In what is supposed to be a piece explaining Viktor Orban’s bad behavior and what to do about it to the elite globalists on both sides of the Atlantic, Caroline de Gruyter actually lifts the veil on the ugly attempts by European imperialists to stamp out Hungarian independence—be they EU functionaries in Brussels today, or the Habsburgs of Vienna circa the 1860s. She writes in Foreign Policy, with seemingly little reflection:
Viktor Orban is playing poker in Brussels these days. By blocking decision-making on important issues such as European Union enlargement, Sweden’s proposed membership in NATO, and the European budget, the Hungarian prime minister has been exasperating colleagues from other EU member states. This week, 27 national leaders have to travel to a summit in Brussels for one main reason: Orban’s continued refusal to agree to a 50 billion euro ($54.2 billion) financial aid package for Ukraine.
Orban’s tactics, however, are not very surprising when seen in historic perspective. The use of blackmail has been part of the Hungarian political playbook for centuries. In the Habsburg Empire, which Hungary belonged to until its collapse at the end of the First World War in 1918, it behaved in a similar way—and this included taking the common budget hostage.
For those wondering how the EU should deal with Orban in the future and whether he will ever stop being so difficult, this historical parallel is particularly instructive.
(Spoiler: He will not stop being difficult.)
Hungarians were a stubborn people in Habsburg times, too. Of all the nations and languages and religious groups within the multinational empire, they were easily the most demanding. They knew that Emperor Franz Joseph (1830-1916) wanted to prevent the empire from falling apart at almost all cost and would go far to accommodate them.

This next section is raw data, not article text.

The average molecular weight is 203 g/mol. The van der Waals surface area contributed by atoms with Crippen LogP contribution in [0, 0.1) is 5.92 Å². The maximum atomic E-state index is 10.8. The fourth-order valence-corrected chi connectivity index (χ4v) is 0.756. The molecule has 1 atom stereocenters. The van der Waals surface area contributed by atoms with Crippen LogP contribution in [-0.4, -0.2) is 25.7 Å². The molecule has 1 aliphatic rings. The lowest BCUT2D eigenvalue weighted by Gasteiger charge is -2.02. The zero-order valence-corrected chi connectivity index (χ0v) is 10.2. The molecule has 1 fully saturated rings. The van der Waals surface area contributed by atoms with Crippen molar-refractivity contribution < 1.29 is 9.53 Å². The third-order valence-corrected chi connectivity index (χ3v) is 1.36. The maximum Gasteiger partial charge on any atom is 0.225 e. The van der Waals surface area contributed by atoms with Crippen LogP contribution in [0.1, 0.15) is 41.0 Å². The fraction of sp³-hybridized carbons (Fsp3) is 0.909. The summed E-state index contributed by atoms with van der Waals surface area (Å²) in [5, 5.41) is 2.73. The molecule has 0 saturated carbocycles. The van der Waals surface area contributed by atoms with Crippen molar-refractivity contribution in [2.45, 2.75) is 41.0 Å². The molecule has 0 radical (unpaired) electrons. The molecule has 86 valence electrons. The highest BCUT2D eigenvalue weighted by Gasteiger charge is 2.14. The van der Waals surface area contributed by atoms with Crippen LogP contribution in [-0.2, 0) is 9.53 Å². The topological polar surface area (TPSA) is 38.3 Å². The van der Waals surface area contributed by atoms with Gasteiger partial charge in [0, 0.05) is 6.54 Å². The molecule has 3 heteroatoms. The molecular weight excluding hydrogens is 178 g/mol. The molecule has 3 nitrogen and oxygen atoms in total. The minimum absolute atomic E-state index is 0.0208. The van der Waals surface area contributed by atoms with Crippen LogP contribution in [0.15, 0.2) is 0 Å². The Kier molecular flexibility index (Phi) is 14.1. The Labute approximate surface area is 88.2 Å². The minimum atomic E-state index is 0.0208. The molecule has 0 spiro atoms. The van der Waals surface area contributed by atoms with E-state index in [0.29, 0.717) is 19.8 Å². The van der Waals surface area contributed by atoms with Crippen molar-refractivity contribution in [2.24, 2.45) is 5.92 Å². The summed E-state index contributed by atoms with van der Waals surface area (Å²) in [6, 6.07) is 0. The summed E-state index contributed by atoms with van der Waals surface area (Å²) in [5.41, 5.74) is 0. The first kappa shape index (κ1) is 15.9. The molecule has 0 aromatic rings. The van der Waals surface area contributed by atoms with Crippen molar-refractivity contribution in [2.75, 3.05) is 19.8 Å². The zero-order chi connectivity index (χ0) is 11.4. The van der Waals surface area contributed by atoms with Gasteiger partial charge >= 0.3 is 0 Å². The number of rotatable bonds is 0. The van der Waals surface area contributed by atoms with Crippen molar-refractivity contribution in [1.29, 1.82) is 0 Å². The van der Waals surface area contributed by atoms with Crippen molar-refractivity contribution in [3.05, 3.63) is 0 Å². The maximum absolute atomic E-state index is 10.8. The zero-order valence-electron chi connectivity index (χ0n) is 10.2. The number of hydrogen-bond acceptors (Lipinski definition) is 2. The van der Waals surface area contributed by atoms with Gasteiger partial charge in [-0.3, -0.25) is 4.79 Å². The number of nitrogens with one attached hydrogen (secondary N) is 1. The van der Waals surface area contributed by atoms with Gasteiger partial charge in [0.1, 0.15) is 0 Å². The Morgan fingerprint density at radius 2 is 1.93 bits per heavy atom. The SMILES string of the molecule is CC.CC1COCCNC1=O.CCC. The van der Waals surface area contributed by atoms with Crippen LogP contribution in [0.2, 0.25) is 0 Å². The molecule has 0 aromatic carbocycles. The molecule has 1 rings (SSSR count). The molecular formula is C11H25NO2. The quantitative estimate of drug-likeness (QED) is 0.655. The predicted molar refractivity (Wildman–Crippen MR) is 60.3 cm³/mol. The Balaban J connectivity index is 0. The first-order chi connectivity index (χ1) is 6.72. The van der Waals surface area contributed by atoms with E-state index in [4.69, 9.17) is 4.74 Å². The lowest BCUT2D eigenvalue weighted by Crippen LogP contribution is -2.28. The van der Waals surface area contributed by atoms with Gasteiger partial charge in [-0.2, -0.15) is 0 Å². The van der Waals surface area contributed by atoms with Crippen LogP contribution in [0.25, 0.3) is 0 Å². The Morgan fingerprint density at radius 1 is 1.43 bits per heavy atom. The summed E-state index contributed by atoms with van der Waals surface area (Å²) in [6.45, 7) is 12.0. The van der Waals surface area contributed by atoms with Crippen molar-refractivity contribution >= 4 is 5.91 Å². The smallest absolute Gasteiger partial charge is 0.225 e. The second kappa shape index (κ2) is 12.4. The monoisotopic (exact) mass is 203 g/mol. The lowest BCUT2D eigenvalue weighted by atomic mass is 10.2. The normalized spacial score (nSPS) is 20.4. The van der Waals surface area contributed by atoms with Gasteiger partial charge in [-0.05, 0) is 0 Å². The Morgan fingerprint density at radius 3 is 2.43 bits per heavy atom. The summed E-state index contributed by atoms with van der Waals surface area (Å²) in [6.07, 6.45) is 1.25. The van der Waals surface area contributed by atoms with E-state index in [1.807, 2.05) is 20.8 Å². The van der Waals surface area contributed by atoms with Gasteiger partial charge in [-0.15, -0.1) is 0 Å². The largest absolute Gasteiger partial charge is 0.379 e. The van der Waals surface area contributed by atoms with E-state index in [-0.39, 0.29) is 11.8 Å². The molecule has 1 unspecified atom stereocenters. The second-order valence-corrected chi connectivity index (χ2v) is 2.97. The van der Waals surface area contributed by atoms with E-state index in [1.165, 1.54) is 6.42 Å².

In the mid-19th century, when Hungary was the empire’s largest grain producer, the Hungarians even stopped food production to the rest of the empire for several years, producing just enough flour to be able to feed themselves. In what was called the Passive Resistance movement, Hungarians also stopped paying taxes and boycotted public offices.
This was their reaction to the harsh way that Vienna had squashed their political rebellion during Europe’s revolutionary years in 1848-1849. Their main demand was far-reaching autonomy. And sure enough, in the end, their civil disobedience was effective: In 1867, the empire was transformed into the so-called Dual Monarchy, a kind of alliance of two sovereign states, Austria and Hungary, each with far-reaching powers within the empire. From then on, the Hungarians were allowed practical self-rule on matters such as education and health care in their half of the empire (which also included present-day Croatia, Slovakia, and Romania). Foreign policy and defense, however, remained federal. There, the kaiser was firmly in charge.
Many historians agree that the Hungarians got the best deal of all constituent parts in the empire because of their stubbornness and tough negotiating tactics. In the Double Monarchy, Hungary prospered. Yet it was never satisfied and always pushed—or rather squeezed—the emperor for more.
Read more here.
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